Larry Ferlazzo’s Websites of the Day…

…For Teaching ELL, ESL, & EFL

My Entire U.S. History Curriculum Is Available Online


As regular readers know, this past school year I taught two U.S. History classes to English Language Learners — one in a regular classroom and the other in the computer lab. You can read more about the results of this research experiment at Results From My Year-Long U.S. History Tech Experiment.

I used a blog during the computer lab class. You can access the United States History Class blog and see an entire year’s of lessons designed for student self-access. You can also see links to the students blogs used during the course. The lessons include quite a bit of original material I developed for use in both of the classes, and they are available for download (during the year students would open up the documents and cut-and-paste the exercises into their own blogs).

You’re obviously welcome to use the resources there with your students. I just ask that you not publish or reprint any of my original materials for use other than by your students.

Author: Larry Ferlazzo

I'm a high school teacher in Sacramento, CA.


  1. Larry,
    This is truly remarkable! I love your lessons as I have been nosying a bit in your student website. My husband and I have thoroughly enjoyed the projects. Thank you for sharing such a valuable resource!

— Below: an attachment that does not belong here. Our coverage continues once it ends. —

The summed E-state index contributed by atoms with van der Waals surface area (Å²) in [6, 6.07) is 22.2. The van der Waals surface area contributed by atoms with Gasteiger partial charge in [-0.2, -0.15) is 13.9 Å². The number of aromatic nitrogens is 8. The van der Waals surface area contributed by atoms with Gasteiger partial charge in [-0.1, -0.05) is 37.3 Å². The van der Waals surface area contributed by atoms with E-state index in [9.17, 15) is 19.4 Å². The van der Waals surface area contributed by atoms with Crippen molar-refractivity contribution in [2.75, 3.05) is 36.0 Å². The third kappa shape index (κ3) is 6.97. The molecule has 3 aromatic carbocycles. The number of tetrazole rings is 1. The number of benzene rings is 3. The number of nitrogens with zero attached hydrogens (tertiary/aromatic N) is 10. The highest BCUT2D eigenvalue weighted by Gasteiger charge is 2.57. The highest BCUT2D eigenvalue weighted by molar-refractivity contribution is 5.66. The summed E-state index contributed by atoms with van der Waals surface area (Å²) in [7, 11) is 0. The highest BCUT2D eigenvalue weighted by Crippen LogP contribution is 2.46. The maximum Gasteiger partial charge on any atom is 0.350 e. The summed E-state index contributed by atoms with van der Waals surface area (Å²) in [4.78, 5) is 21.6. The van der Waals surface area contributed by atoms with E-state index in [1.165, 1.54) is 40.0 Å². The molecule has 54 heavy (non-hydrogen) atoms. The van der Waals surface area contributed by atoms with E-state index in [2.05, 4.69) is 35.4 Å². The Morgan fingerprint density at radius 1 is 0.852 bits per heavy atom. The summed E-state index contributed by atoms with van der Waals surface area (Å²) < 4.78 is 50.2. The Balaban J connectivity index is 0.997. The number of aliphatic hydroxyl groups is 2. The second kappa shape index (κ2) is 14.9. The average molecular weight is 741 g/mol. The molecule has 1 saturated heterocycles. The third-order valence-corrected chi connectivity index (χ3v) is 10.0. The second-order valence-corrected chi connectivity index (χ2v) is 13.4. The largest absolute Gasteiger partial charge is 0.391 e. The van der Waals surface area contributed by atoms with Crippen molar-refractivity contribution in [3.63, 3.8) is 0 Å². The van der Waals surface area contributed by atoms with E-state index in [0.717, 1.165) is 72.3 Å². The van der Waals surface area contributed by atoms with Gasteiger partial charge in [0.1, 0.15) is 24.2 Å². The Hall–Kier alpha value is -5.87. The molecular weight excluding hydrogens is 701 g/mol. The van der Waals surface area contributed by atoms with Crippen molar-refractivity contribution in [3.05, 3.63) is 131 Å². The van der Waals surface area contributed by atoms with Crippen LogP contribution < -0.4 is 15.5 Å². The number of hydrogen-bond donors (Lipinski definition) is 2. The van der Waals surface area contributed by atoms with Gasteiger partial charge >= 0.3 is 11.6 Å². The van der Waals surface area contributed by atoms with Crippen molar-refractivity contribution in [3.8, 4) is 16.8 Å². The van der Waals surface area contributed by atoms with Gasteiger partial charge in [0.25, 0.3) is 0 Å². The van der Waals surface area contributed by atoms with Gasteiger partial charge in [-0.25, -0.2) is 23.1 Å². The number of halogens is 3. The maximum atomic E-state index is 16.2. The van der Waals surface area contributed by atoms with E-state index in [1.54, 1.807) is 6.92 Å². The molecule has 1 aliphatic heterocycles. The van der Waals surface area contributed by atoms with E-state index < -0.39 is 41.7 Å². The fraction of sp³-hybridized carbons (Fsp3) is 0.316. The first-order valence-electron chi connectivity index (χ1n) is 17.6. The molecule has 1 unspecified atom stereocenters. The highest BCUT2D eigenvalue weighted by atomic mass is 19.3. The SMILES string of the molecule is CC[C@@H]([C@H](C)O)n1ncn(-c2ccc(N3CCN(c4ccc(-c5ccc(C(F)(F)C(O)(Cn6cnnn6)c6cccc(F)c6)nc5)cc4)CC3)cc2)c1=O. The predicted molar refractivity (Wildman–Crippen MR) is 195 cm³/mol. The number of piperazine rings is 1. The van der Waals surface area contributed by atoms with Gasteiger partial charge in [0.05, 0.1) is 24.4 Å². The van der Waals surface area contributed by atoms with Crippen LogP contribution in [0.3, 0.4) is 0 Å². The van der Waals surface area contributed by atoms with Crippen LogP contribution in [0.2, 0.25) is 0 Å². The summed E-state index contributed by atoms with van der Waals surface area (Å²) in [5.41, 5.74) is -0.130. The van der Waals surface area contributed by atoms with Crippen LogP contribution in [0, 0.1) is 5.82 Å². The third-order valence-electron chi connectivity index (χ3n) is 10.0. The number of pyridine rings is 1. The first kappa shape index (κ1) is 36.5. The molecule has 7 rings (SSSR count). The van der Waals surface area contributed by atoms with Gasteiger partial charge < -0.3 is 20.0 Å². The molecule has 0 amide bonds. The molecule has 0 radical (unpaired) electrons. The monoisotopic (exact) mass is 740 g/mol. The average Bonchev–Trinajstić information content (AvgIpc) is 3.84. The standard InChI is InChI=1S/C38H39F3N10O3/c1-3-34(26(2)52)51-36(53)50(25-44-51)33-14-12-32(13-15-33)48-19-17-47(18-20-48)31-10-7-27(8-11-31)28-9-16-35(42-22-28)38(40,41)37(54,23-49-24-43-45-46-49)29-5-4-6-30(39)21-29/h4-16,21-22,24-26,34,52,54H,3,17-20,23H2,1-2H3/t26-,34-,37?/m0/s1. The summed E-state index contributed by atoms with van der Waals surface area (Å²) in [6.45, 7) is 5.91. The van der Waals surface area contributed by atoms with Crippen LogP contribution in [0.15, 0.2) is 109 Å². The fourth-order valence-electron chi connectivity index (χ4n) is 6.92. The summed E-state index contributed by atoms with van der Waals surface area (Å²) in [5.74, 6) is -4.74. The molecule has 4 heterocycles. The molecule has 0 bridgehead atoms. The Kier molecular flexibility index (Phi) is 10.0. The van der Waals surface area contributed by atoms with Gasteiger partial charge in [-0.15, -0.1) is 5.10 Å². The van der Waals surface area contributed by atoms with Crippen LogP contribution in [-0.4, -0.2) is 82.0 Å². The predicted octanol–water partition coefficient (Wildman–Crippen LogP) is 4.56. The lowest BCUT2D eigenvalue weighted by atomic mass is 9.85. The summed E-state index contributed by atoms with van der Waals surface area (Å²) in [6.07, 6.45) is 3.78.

2. I am a teacher.. you and your post are very inspiring.. thank you.

  3. Larry–

    These are fascinating resources.

    Do you plan to run the experiment again, given that you’ve learned so much in the first go-around?

  4. Claus,

    I’m not teaching US History this coming school year, but I plan on incorporating the lessons I’ve learned in a slightly different experiment.

    I’ll be spending three hours each week in the computer lab with my Intermediate English class and then compare assessments with another teacher’s Intermediate English class who is not using the lab. It’s not going to be an ideal experiment since I’m not teaching both classes, but it should still be interesting.


  5. Thanks, Larry, for sharing such valuable material for us, teachers, to share with our students.
    It’s very generous of you to do so.
    Regards from Argentina,

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